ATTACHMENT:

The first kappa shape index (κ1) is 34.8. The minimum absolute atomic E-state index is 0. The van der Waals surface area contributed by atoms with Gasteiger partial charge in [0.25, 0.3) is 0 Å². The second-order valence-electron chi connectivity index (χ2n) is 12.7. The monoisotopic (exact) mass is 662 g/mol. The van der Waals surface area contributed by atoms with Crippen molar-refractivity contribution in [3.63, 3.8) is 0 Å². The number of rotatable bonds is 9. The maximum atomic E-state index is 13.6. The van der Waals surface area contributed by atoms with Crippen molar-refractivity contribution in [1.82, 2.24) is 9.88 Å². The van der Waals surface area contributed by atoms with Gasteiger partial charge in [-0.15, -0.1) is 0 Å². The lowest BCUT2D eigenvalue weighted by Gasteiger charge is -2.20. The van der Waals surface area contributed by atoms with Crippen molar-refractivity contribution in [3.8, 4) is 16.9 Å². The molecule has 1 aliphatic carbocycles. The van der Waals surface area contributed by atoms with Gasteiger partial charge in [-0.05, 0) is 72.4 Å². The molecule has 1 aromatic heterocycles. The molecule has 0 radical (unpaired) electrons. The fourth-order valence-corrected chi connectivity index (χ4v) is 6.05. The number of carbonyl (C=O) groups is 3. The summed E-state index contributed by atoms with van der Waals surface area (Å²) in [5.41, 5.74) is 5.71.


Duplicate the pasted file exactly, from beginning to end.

The first kappa shape index (κ1) is 34.8. The minimum absolute atomic E-state index is 0. The van der Waals surface area contributed by atoms with Gasteiger partial charge in [0.25, 0.3) is 0 Å². The second-order valence-electron chi connectivity index (χ2n) is 12.7. The monoisotopic (exact) mass is 662 g/mol. The van der Waals surface area contributed by atoms with Crippen molar-refractivity contribution in [3.63, 3.8) is 0 Å². The number of rotatable bonds is 9. The maximum atomic E-state index is 13.6. The van der Waals surface area contributed by atoms with Crippen molar-refractivity contribution in [1.82, 2.24) is 9.88 Å². The van der Waals surface area contributed by atoms with Gasteiger partial charge in [-0.15, -0.1) is 0 Å². The lowest BCUT2D eigenvalue weighted by Gasteiger charge is -2.20. The van der Waals surface area contributed by atoms with Crippen molar-refractivity contribution in [3.8, 4) is 16.9 Å². The molecule has 1 aliphatic carbocycles. The van der Waals surface area contributed by atoms with Gasteiger partial charge in [-0.05, 0) is 72.4 Å². The molecule has 1 aromatic heterocycles. The molecule has 0 radical (unpaired) electrons. The fourth-order valence-corrected chi connectivity index (χ4v) is 6.05. The number of carbonyl (C=O) groups is 3. The summed E-state index contributed by atoms with van der Waals surface area (Å²) in [5.41, 5.74) is 5.71.